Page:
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|2,075
 
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|Elbing Rural
 
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|Danzig City
 
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|459
 
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|Danzig-Lowland
 
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|Danzig-Lowlands / Danzig Heights
 
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Revision as of 21:36, 8 June 2014

Free City of Danzig (1920-1939)
Source: Mennonite Encyclopedia, Vol. 2, p. 8

Danzig, a government district (Regierungsbezirk) of the province of West Prussia, before the partition in 1918 containing nearly one-third of the Mennonites living in Germany, most of them in the triangle formed by Danzig (city), Elbing and Marienburg. Whereas in the townships of Marienburg and rural Elbing the number of Mennonites decreased after World War I, it rose in the townships of Danzig-City, Danzig-Lowland, Danzig-Heights, and Elbing-City. Also in the township of Neustadt, particularly in Zoppot, more and more Mennonites settled.

The district contained the following congregations up to the evacuation of all Germans under the Polish occupation: Fürstenwerder with 561 souls (in 1921), Heubuden 1,623, Ladekopp with Orlofferfelde 1,150, Tiegenhagen 823, and Thiensdorf-Markushof 1,083, Elbing-City 400, Elbing-Ellerwald 736, Rosenort 718, Danzig City 1,360, and Danzig-Lowland-Quadendorf 50. Parts of Fürstenwerder and Tiegenhagen also belonged to Danzig-Lowland.

From 20 January 1920 to August 1939 the old district of Danzig was displaced in part by the Free City of Danzig, a politically independent state under the League of Nations. In 1939-1945 it was called "Regierungsbezirk Danzig," and was part of the "Reichsgau Danzig-Westpreussen." With the conquest of Germany by the Allied powers in 1945 and the reconstitution of Poland, the area was incorporated into the Polish governmental system, with the Polish name Gdansk.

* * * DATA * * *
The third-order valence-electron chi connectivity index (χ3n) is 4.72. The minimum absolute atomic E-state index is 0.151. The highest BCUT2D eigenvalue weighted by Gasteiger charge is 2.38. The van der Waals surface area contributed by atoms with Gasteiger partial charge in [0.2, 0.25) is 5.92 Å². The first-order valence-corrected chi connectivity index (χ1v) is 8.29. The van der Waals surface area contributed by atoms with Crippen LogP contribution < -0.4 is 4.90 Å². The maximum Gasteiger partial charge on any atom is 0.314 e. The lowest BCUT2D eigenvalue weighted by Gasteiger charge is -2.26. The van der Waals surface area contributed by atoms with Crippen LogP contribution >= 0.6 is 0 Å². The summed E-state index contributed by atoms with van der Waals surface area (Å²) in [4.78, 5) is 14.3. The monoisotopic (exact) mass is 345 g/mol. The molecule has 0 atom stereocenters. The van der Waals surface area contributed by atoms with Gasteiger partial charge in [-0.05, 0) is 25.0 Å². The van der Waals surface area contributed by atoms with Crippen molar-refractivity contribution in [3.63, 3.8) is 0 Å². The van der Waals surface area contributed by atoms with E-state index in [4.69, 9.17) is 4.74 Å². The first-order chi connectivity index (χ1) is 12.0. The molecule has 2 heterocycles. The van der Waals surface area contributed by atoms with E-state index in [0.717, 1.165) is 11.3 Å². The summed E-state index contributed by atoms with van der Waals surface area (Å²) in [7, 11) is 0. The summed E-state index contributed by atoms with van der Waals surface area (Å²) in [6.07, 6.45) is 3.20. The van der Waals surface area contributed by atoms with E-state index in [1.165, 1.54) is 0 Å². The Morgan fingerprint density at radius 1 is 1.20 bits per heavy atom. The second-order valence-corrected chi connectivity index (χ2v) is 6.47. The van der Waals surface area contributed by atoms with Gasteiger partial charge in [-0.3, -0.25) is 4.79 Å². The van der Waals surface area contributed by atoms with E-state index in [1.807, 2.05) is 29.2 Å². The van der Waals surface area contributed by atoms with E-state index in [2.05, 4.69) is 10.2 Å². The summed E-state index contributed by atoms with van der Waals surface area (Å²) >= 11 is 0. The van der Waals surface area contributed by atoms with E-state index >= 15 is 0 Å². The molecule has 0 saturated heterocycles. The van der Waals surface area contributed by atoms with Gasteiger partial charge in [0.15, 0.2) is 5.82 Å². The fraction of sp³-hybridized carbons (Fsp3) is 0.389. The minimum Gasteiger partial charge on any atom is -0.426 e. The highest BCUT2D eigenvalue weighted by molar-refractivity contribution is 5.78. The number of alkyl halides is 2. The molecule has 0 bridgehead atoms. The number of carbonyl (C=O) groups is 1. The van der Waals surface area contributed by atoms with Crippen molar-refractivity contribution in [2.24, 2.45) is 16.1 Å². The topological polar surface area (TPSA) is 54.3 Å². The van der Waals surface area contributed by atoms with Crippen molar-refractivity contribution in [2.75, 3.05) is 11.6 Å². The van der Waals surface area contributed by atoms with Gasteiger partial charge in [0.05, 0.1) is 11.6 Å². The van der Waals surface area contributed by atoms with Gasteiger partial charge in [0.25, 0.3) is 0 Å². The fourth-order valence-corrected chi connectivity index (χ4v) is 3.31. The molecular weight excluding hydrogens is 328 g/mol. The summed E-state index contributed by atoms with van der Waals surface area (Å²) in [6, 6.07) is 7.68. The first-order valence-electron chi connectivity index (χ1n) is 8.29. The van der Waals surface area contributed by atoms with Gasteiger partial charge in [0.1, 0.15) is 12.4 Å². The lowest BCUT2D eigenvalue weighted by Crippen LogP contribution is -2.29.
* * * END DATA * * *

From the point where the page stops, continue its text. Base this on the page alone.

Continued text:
In 1947 the Mennonite Central Committee established a relief program in the Danzig area, to which it had been directed by the Polish government, with headquarters in Tczew (Dirschau). It conducted relief there until the fall of 1948, when the Polish government in effect compelled the transfer of the work to Nasielsk near Warsaw. During the 1947-1948 period many Mennonites were aided together with the general population. In 1947 there were still over 200 Mennonites in this region, nearly all of whom were permitted to go to Germany in 1947-1949. A few individuals and one or two families of Mennonites have remained in the city or its environs.

Census figures show the following Mennonite populations in the various parts of the district:

Name 1861 1871 1880 1890 1900 1910 
Elbing City 2,075 405 535 477 591 606
Elbing Rural   1,491 1,387 1,329 1,172 953
Marienburg 5,343 5,420 4,999 5,014 4,928 4,767
Danzig City 459 486 582 617 626 639
Danzig-Lowland       283 275 403
Danzig-Lowlands / Danzig Heights 544 428 397      
Danzig-Heights       72 87 138
Dirschau       99 62 73
Dirschau / Stargard 52 69 65      
Stargard       13 20 29
Berent 12 1 1 11 6 1
Karthaus 3 7 5 5
Neustadt       13 88 161
Neustadt / Putzig     10      
Putzig       2 3 6
Totals 8,485 8,300 7,979 7,937  7,863 7,781

Bibliography

Hege, Christian and Christian Neff.  Mennonitisches Lexikon, 4 vols. Frankfurt & Weierhof: Hege; Karlsruhe: Schneider, 1913-1967: v. I, 390.


Author(s) Christian Hege
Harold S. Bender
Date Published 1957


Cite This Article

MLA style

Hege, Christian and Harold S. Bender. "Danzig (Poland)." Global Anabaptist Mennonite Encyclopedia Online. 1957. Web. 23 Sep 2014. http://gameo.org/index.php?title=Danzig_(Poland)&oldid=122895.

APA style

Hege, Christian and Harold S. Bender. (1957). Danzig (Poland). Global Anabaptist Mennonite Encyclopedia Online. Retrieved 23 September 2014, from http://gameo.org/index.php?title=Danzig_(Poland)&oldid=122895.




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Adapted by permission of Herald Press, Harrisonburg, Virginia, and Waterloo, Ontario, from Mennonite Encyclopedia, Vol 2, p. 7. All rights reserved. For information on ordering the encyclopedia visit the Herald Press website.


©1996-2014 by the Global Anabaptist Mennonite Encyclopedia Online. All rights reserved.